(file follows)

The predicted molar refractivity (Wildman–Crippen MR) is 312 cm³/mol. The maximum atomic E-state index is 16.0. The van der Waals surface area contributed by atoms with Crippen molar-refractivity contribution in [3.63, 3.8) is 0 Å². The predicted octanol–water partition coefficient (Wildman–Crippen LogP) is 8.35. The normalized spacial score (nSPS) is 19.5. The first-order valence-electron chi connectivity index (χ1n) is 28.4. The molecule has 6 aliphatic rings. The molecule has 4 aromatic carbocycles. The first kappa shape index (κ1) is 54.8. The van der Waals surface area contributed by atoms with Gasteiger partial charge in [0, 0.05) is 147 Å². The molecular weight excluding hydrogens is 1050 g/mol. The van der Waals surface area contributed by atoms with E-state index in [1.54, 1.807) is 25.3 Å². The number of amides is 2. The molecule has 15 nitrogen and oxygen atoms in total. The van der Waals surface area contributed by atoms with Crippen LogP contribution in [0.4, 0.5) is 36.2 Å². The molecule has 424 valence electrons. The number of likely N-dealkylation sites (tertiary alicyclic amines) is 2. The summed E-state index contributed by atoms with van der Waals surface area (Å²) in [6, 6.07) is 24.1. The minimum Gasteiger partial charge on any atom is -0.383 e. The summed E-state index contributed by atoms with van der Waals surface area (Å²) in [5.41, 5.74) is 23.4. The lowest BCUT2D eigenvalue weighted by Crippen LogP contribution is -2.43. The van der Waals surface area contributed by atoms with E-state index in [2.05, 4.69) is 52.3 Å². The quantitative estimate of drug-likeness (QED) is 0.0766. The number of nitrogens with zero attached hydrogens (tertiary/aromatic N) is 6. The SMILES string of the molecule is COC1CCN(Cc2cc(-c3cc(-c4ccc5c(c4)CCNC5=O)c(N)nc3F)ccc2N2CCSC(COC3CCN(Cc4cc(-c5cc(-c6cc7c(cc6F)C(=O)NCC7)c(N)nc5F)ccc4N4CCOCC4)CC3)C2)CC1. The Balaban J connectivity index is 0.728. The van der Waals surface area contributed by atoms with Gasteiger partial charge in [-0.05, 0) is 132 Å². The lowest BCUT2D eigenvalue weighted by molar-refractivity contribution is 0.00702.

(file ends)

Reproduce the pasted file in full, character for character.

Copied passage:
The predicted molar refractivity (Wildman–Crippen MR) is 312 cm³/mol. The maximum atomic E-state index is 16.0. The van der Waals surface area contributed by atoms with Crippen molar-refractivity contribution in [3.63, 3.8) is 0 Å². The predicted octanol–water partition coefficient (Wildman–Crippen LogP) is 8.35. The normalized spacial score (nSPS) is 19.5. The first-order valence-electron chi connectivity index (χ1n) is 28.4. The molecule has 6 aliphatic rings. The molecule has 4 aromatic carbocycles. The first kappa shape index (κ1) is 54.8. The van der Waals surface area contributed by atoms with Gasteiger partial charge in [0, 0.05) is 147 Å². The molecular weight excluding hydrogens is 1050 g/mol. The van der Waals surface area contributed by atoms with E-state index in [1.54, 1.807) is 25.3 Å². The number of amides is 2. The molecule has 15 nitrogen and oxygen atoms in total. The van der Waals surface area contributed by atoms with Crippen LogP contribution in [0.4, 0.5) is 36.2 Å². The molecule has 424 valence electrons. The number of likely N-dealkylation sites (tertiary alicyclic amines) is 2. The summed E-state index contributed by atoms with van der Waals surface area (Å²) in [6, 6.07) is 24.1. The minimum Gasteiger partial charge on any atom is -0.383 e. The summed E-state index contributed by atoms with van der Waals surface area (Å²) in [5.41, 5.74) is 23.4. The lowest BCUT2D eigenvalue weighted by Crippen LogP contribution is -2.43. The van der Waals surface area contributed by atoms with E-state index in [2.05, 4.69) is 52.3 Å². The quantitative estimate of drug-likeness (QED) is 0.0766. The number of nitrogens with zero attached hydrogens (tertiary/aromatic N) is 6. The SMILES string of the molecule is COC1CCN(Cc2cc(-c3cc(-c4ccc5c(c4)CCNC5=O)c(N)nc3F)ccc2N2CCSC(COC3CCN(Cc4cc(-c5cc(-c6cc7c(cc6F)C(=O)NCC7)c(N)nc5F)ccc4N4CCOCC4)CC3)C2)CC1. The Balaban J connectivity index is 0.728. The van der Waals surface area contributed by atoms with Gasteiger partial charge in [-0.05, 0) is 132 Å². The lowest BCUT2D eigenvalue weighted by molar-refractivity contribution is 0.00702.